[5] For further information on the pack and tools refer to:             

[6] The course was developed by the United Nations Inter-agency Framework Team on Preventive Action, and an inter-agency Task Force with the support of a consultant from the Swisspeace foundation and the UNDP Learning Centre. The initiative has been particularly well received by partner agencies and donors, with contributions received from UNICEF, UNWomen and the Swiss Government.

Rachel Cooper

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Rachel Cooper completed her MA in International Educational Development with a concentration in International Policy and Planning at Teachers College. She has recently written her Masters’ thesis on Teacher Absenteeism and Accountability in Rural Southern Gujarat, where she conducted field research this past summer. Rachel is currently a Program Manager at the SUNY Levin Institute, where she manages a scholarship program for undergraduate women focused on international relations and global affairs. Prior to enrolling at Teachers College, Rachel worked in fundraising for non-profits in NYC and studied political science as an undergraduate at George Washington University. Rachel has a keen interest in peace and human rights education, and how this intersects with policy.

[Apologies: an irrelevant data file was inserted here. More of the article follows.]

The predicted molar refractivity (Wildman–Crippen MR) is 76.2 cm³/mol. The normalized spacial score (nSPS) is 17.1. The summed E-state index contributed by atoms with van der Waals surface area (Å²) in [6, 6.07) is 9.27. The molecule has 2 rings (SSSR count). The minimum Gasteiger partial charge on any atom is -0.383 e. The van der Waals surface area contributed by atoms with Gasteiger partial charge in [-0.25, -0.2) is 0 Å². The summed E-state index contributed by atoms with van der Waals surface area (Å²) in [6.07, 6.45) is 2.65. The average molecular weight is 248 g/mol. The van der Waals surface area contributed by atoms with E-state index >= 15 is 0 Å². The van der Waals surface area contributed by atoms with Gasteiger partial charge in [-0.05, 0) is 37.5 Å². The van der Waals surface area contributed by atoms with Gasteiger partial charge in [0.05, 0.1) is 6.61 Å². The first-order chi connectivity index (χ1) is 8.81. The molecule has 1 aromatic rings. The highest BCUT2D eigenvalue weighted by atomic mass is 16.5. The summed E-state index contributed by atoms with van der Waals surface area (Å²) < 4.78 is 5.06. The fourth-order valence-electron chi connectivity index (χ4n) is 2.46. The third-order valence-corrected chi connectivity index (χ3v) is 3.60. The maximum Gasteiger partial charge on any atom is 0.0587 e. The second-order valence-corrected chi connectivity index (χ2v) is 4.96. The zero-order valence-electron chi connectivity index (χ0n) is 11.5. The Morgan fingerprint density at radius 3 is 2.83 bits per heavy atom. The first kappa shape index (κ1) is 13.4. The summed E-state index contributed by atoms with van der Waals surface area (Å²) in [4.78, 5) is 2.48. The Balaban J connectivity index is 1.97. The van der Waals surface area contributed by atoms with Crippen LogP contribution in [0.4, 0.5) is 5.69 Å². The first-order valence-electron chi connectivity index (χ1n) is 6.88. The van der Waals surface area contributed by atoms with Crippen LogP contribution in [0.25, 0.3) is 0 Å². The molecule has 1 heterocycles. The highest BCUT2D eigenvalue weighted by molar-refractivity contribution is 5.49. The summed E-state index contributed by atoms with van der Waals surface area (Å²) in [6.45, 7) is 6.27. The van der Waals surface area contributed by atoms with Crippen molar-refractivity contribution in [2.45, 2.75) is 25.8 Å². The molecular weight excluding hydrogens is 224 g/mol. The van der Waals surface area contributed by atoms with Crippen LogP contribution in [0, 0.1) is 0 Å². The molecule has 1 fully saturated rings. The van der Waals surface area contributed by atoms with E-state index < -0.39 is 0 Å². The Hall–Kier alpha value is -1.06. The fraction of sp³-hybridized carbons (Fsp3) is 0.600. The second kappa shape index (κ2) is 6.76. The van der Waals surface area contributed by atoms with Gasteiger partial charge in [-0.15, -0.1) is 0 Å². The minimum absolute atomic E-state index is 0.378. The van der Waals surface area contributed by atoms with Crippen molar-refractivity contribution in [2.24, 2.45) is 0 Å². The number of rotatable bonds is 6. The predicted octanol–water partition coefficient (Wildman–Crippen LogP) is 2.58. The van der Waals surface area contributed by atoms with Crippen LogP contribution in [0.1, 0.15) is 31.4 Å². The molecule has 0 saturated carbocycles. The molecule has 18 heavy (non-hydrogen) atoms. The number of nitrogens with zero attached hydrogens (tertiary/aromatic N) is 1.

Roma and Early Childhood Education in Hungary

By Rachel Cooper

Roma comprise the largest minority in Hungary and their presence in the territories dates back to around the 1300s. Throughout their history in what is present-day Hungary, they have faced great deals of discrimination in aspects of everyday life, including in health, employment, and education. Since 1993, the Hungarian government has made early childhood education a priority development area in its national education system. Since joining the European Union, Hungary has implemented several policies to increase the access of Roma to early childhood education, recognizing their historical marginalization within the education system. Inclusion in early childhood education is important for Roma children as they often face barriers in higher levels of education due to their typically low socio-economic status. Attempting to bridge these gaps as early as possible can have important positive implications for the educational attainment of Roma children in Hungary.